The results were pretty dissapointing once again.
Sure I didn't rematch anything yet, still around 12W output at over 100W DC input was more than bad.
So I did some rematching and got it to around 15W out from 112W DC in so meh, not really.

Since this surprised me, I built a little board only containing the final and doing some testing on this:



The results were kind of as expected, however worse than expeted as well.
The transistor has some very nice 20dB of gain at 2.1GHz, where is was desined for.
However on 2.4GHz the max. gain is around 6 to 8 dB.
I managed to shift the S21 response quite a bit, by adding capacitance to the output.
However this also messes quite a bit with the SWR of the unit.
So the resust were around 12dB of gain at 2.4GHz with no peak at 2.1GHz, however the transistor goes into compression at only 12W of ouput.
So it seams like the PTF210301 is just a very hard transistor to rematch, which is very sad to be honest.

At this point I tried a BLF6G22L40 LDMOS, which is basically identical from most values.
However this is the transistor that is used in the amps from Mads, that retuned rather well.
It is very interesting, how similar tranistors seem to have a completely different internal matching circuit, since some retune rather easy and nice and some are virtually impossible to retune at all.

Right after the change I got around 16W output without any rematching.
After quite some tinkering I got it to 20W output at 112W DC input, which gives me just under 20% of efficiency.
Not great but at least a start.



So the next thing I did were around 3 days of tinkering and trying to improve on this, however I just couldn't get it any better.
So this is basically the point I'm at right now.
So lets recap:
- some celluar amps retune rather nice and achieve respectable results
- some celluar amps are horribly inefficent to retune
- the nice amp I tried to build got fried
- I achieved a rather nice 5W amp from scratch
- the final stage of this is rather bad

So one thing I would love to try is getting some LDMOS finals that are made for 2.4GHz.
There are two suitable ones on digikey, however 150$ a piece is kind of to expensive for my taste.
The devices that would be necessary are the BLF2425M9L30U or the BLF2425M8L140U, both from Ampleon.

https://www.digikey.com/en/products/detail/ampleon-usa-inc/BLF2425M9L30U/5870188
https://www.digikey.com/en/products/detail/ampleon-usa-inc/BLF2425M8L140U/4289056

Unfortunately there are no free samples available for this kind of components.

Another, slightly cheaper alternative would be something like the BLF8G24LS-100VU.
It costs "only" 62$, however it also tops out at "only" 25W.
It would also be a bigger redesign of the PCB, since it comes in a differen package.
Especially since it doesn't have screw mounting plate which means it has to be soldered to a heatspreader.
Which in itself means that it can't be made out of aluminium any more.

https://www.digikey.com/en/products/detail/ampleon-usa-inc/BLF8G24LS-100VU/5035628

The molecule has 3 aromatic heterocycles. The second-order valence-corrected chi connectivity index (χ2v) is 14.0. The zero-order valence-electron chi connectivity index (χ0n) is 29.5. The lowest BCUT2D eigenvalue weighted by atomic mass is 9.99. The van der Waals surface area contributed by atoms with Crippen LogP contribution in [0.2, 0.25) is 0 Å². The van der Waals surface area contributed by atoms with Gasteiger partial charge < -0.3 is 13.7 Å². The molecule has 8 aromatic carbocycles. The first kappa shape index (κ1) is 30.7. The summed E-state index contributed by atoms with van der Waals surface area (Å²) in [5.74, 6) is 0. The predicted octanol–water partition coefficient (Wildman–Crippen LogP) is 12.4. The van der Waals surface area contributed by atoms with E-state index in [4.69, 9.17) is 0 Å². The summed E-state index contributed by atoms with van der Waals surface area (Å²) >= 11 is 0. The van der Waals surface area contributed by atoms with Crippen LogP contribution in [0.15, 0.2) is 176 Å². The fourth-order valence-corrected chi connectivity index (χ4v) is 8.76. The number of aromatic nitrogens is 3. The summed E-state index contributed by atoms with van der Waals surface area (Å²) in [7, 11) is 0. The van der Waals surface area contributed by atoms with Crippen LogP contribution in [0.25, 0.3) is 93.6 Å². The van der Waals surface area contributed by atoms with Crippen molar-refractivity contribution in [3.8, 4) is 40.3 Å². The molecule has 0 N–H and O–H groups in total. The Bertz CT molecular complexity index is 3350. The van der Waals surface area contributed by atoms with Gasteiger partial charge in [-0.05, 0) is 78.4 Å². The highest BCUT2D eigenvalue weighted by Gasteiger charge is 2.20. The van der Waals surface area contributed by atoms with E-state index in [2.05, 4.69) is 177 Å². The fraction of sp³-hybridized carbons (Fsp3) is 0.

So the most promising alternative might be the BLF7G24LS-140,118.
It is still "only" 64$, comes in a screw down package and can provide 30W.

https://www.digikey.com/en/products/detail/nxp-usa-inc/BLF7G24LS-140-118/12617459
And maybe it might be an idea to try our chinese friends for this part, since it is available on Aliexpress for 16$
It is only the solder down version but it would still be a pretty good offer.
https://de.aliexpress.com/item/1945187474.html

So if anyone is interested to participate in this project and or donate a transistor or something like this, drop me a message.
If I happen to get my hands on some nice transistors, I will make a V2 of the amp with a way more polished circuit and a nice milled case for it.
I will also make it open source and maybe sell some kits and or finished units.

Another thing I want to try is to revisit my cut up amp from Mads and integrate a MHT1008N driver stage into the case, replacin the RF2126 drivers.
Mainly since it tuned up so nicely and I invested quite a lot of time into the case.

So this is where I'm at right now.
I hope some of you like my journey through the 2.4GHz RF amplifier world and will continue reading the next part, when it's ready.
If you have any questions or want to discuss anything in more detail, feel free to ask, I'm happy to go into further detail of whatever is of interest.


Greetings,
Michael

Offline Da_Stier

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Re: QO-100 / EShail 2 Uplink amplifier development adventures
« Reply #2 on: August 22, 2021, 04:49:51 PM »
Hi all,

today I took a look at the cut up amplifier from Mads.
I really wanted to get this one working, since I somehow like it, propably because I spent so much time on it already.

I started by redoing the electronics.
To do so, I cut up the board some more to make space for a MHT1008 as a driver.
I also redid the whole biasing electronics, since I had to cut off some of it to make space.
This is the unit with the new guts: